German business confidence weakened to a 10-month low in December as deteriorating pandemic situation dampened sentiment among service providers and traders, survey results from the ifo Institute showed on Friday.
The business climate index fell more-than-expected to 94.7 in December from 96.6 in the previous month. The expected reading was 95.3.
This was the sixth consecutive fall and reached its lowest level since February.
The institute said companies assessed their current business situation as less positive. Pessimism regarding the first half of 2022 also increased.
The current conditions indicator came in at 96.9, down from 99.0 a month ago and economists’ forecast of 97.5. Likewise, the expectations index dropped to 92.6 from 94.2 in November. The score was seen at 93.5.
The German economy is not getting any presents this year, ifo President Clemens Fuest, said.
Sentiment among service providers nosedived to the lowest since April 2020. Confidence dropped sharply in trade as well. In construction, the business climate worsened in December.
However, manufacturers’ confidence improved again after falling five times in a row. Nonetheless, supply bottlenecks for intermediate products and raw materials intensified once more.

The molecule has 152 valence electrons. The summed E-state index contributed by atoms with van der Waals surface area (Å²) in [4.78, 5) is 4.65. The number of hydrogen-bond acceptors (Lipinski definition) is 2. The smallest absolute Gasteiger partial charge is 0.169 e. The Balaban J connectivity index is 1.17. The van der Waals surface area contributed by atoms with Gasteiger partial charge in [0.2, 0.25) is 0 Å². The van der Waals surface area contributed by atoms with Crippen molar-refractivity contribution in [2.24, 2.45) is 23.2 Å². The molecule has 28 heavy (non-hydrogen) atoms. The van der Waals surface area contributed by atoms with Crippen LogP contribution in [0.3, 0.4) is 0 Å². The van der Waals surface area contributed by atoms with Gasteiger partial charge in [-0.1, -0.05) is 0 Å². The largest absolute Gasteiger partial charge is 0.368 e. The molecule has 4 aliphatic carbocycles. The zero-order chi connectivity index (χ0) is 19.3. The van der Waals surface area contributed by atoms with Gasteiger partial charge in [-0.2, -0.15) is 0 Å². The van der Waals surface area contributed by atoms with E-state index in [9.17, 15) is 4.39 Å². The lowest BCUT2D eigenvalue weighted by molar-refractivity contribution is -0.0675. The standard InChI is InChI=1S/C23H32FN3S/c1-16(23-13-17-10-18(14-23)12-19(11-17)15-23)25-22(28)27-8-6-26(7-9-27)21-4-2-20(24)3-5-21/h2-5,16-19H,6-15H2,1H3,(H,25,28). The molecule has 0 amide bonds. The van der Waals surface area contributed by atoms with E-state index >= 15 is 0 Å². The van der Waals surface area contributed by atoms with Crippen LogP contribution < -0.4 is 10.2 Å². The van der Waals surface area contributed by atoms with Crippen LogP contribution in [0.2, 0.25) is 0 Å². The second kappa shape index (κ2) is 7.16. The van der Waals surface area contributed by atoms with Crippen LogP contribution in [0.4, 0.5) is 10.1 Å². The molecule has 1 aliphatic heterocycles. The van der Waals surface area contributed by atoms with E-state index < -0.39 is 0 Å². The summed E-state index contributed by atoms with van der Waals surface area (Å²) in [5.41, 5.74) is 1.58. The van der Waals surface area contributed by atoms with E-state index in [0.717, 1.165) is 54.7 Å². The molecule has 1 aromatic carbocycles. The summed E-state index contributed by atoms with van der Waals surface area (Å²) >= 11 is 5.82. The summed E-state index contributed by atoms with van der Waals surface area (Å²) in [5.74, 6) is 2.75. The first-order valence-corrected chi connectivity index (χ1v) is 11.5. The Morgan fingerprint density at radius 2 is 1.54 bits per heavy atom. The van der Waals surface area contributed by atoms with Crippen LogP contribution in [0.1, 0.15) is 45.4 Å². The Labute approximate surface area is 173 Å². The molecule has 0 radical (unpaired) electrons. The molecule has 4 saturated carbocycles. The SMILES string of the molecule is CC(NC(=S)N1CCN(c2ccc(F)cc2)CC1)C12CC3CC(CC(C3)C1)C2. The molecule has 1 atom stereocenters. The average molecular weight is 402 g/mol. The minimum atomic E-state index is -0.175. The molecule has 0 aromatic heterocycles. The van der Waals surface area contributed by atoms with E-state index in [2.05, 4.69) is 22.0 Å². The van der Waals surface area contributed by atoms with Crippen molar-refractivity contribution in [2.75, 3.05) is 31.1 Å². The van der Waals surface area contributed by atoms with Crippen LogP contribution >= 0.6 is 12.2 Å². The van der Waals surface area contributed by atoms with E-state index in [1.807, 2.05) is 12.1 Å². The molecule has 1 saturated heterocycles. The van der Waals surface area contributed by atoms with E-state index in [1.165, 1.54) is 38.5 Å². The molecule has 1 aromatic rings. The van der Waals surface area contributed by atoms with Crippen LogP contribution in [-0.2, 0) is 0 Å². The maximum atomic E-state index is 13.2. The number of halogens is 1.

The survey underlines that the German economy has been hit hard by the latest Covid wave even before the Omicron variant has taken hold, Andrew Kenningham, an economist at Capital Economics, said.
It now looks as if GDP could contract in the fourth quarter, and early 2022 may be worse, the economist added.
Elsewhere, the Bundesbank downgraded its growth outlook citing pandemic-related restrictions and supply bottlenecks for intermediate goods.
The largest euro area economy is forecast to grow 4.2 percent in 2022 instead of 5.2 percent projected in June. The outlook for this year was trimmed to 2.5 percent from 3.7 percent.
The bank expects the economy to pick up significant momentum again in spring of next year. “The upswing has been slightly delayed,” said Bundesbank President Jens Weidmann.
On average over the coming year, the inflation rate is forecast to rise further to 3.6 percent.
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